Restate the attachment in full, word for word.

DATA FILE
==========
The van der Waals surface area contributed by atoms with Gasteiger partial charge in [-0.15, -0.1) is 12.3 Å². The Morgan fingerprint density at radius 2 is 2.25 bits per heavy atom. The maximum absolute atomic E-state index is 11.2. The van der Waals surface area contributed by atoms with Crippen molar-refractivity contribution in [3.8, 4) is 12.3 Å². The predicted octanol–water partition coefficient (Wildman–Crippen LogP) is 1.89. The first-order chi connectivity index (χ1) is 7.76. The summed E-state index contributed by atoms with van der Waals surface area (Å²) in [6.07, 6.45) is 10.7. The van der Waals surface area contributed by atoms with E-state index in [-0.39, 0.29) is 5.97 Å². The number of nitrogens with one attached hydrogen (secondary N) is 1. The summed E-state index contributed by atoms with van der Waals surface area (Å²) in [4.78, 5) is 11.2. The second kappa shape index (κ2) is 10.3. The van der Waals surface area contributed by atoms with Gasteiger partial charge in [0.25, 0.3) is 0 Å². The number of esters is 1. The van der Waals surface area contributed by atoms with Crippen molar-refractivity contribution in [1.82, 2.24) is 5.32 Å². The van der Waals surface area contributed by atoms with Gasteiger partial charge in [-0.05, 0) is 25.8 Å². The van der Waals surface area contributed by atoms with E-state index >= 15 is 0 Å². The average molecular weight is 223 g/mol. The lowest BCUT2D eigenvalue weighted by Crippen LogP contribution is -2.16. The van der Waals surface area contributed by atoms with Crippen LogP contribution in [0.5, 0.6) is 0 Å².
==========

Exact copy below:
The van der Waals surface area contributed by atoms with Gasteiger partial charge in [-0.15, -0.1) is 12.3 Å². The Morgan fingerprint density at radius 2 is 2.25 bits per heavy atom. The maximum absolute atomic E-state index is 11.2. The van der Waals surface area contributed by atoms with Crippen molar-refractivity contribution in [3.8, 4) is 12.3 Å². The predicted octanol–water partition coefficient (Wildman–Crippen LogP) is 1.89. The first-order chi connectivity index (χ1) is 7.76. The summed E-state index contributed by atoms with van der Waals surface area (Å²) in [6.07, 6.45) is 10.7. The van der Waals surface area contributed by atoms with E-state index in [-0.39, 0.29) is 5.97 Å². The number of nitrogens with one attached hydrogen (secondary N) is 1. The summed E-state index contributed by atoms with van der Waals surface area (Å²) in [4.78, 5) is 11.2. The second kappa shape index (κ2) is 10.3. The van der Waals surface area contributed by atoms with Gasteiger partial charge in [0.25, 0.3) is 0 Å². The number of esters is 1. The van der Waals surface area contributed by atoms with Crippen molar-refractivity contribution in [1.82, 2.24) is 5.32 Å². The van der Waals surface area contributed by atoms with Gasteiger partial charge in [-0.05, 0) is 25.8 Å². The van der Waals surface area contributed by atoms with E-state index >= 15 is 0 Å². The average molecular weight is 223 g/mol. The lowest BCUT2D eigenvalue weighted by Crippen LogP contribution is -2.16. The van der Waals surface area contributed by atoms with Crippen LogP contribution in [0.5, 0.6) is 0 Å².